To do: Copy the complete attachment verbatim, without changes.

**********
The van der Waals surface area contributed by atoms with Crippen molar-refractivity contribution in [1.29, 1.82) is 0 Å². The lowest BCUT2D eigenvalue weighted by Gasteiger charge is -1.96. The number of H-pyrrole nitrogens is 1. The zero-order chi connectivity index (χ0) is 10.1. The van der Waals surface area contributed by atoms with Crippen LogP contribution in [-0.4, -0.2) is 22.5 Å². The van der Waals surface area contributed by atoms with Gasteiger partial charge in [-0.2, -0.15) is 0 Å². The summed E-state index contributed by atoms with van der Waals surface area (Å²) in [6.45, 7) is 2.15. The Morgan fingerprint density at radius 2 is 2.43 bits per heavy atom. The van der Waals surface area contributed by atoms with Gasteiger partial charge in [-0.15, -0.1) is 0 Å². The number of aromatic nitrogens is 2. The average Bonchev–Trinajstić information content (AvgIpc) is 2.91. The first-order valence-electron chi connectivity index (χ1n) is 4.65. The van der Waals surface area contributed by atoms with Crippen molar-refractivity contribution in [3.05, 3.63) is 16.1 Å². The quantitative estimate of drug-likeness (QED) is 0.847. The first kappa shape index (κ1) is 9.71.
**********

The van der Waals surface area contributed by atoms with Crippen molar-refractivity contribution in [1.29, 1.82) is 0 Å². The lowest BCUT2D eigenvalue weighted by Gasteiger charge is -1.96. The number of H-pyrrole nitrogens is 1. The zero-order chi connectivity index (χ0) is 10.1. The van der Waals surface area contributed by atoms with Crippen LogP contribution in [-0.4, -0.2) is 22.5 Å². The van der Waals surface area contributed by atoms with Gasteiger partial charge in [-0.2, -0.15) is 0 Å². The summed E-state index contributed by atoms with van der Waals surface area (Å²) in [6.45, 7) is 2.15. The Morgan fingerprint density at radius 2 is 2.43 bits per heavy atom. The van der Waals surface area contributed by atoms with Gasteiger partial charge in [-0.15, -0.1) is 0 Å². The number of aromatic nitrogens is 2. The average Bonchev–Trinajstić information content (AvgIpc) is 2.91. The first-order valence-electron chi connectivity index (χ1n) is 4.65. The van der Waals surface area contributed by atoms with Crippen molar-refractivity contribution in [3.05, 3.63) is 16.1 Å². The quantitative estimate of drug-likeness (QED) is 0.847. The first kappa shape index (κ1) is 9.71.